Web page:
History is alive in England, in St. Paul’s Cathedral which miraculously escaped the huge fire during WWII that destroyed the City of London, is rising from the smoke in the famous photograph that assured London that at least something of value remained—one of the most beautiful cathedrals ever built.

I heard Evensong there, the voices lifted to the huge dome, gilded angels everywhere in this amazing church designed by Christopher Wren. People from all over the world visit a place that has been a sacred place for 1400 years. There’s Stonehenge and its mysteries in the Salisbury plains; everywhere there are stones, rocks, ruins, castles–history in the landscape.

Everywhere there is a story…the written and unwritten history of the land and the people, even in the Hard Rock Café where you can enjoy American hamburgers and an English pint all at once, to the rock tunes of the last 40 years. Nelson’s column at Trafalgar Square, hundreds of years of paintings in the National Gallery. Big Ben booming out the quarter hours while the Thames, witness to all the changes of the people, flows on silently, bearing its secrets.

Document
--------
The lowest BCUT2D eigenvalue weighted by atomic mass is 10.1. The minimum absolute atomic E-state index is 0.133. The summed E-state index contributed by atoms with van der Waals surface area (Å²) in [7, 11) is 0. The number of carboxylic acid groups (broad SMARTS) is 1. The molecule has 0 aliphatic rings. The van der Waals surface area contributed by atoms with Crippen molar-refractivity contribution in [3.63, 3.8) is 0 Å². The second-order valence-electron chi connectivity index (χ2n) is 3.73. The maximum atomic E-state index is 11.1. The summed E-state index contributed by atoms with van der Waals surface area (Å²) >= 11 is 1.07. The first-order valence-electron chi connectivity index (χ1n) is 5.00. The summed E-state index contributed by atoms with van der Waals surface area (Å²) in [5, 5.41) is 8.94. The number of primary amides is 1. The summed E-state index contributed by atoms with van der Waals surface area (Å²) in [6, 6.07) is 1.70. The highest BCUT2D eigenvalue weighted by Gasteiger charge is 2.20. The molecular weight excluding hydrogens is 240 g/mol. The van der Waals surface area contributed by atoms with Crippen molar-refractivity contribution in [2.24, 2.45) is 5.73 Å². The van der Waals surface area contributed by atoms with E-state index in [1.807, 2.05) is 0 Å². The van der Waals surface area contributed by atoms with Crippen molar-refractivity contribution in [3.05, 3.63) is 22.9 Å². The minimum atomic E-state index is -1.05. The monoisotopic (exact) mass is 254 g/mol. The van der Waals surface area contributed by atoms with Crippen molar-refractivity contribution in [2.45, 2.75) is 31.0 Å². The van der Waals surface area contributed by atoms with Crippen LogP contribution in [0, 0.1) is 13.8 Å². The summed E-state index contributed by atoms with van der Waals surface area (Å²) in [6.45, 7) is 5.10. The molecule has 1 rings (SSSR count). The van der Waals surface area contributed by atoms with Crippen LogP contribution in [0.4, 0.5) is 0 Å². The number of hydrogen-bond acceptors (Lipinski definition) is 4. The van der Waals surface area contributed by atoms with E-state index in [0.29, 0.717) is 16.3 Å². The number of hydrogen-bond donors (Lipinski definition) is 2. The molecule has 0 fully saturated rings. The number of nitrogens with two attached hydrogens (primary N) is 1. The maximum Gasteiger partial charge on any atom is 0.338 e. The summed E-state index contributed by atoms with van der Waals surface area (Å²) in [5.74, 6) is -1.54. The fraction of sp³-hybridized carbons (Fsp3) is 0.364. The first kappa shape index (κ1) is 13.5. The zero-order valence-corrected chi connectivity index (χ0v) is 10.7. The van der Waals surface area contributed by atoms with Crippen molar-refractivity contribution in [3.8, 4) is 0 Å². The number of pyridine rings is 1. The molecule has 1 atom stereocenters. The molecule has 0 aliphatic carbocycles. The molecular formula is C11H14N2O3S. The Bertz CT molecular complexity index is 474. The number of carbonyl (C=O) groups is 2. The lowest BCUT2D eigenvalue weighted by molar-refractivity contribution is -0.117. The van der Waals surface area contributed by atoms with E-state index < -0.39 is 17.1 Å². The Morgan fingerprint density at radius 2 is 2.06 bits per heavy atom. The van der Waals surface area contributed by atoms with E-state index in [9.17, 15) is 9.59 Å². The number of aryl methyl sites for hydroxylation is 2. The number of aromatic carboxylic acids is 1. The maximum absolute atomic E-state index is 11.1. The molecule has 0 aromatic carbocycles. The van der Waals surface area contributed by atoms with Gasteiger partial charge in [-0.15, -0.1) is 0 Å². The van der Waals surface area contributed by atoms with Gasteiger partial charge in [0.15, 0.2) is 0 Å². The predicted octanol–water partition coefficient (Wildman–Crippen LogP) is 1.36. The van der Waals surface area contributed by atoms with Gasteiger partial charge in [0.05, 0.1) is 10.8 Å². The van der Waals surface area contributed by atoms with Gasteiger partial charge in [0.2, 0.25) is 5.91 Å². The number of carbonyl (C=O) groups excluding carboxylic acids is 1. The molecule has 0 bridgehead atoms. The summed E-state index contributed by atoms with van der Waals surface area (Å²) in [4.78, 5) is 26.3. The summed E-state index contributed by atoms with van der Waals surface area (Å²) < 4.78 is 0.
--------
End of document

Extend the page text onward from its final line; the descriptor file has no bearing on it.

It was a quintessential England summer day when I went to Kent to see Sissinghurst, a castle purchased by Vita Sackville-West and her husband Harold Nicolson where they laid out the  famous white garden. It was unfortunately closed that day, but there was a beautiful emerald green world, an Elizabethan house, gardens and trees graceful and green, green, green. I wandered in Scotney Castle, built in the 1300s as a defense against the French, and then a family home for centuries. A new home was built just above the castle which is picturesque and tucked amidst the trees.



History, as I said was everywhere. While today Americans celebrate our independence, but in England, I saw a lot of love for Americans. I guess they have forgiven us. History lives and is trumped by the Present. Happy 4th!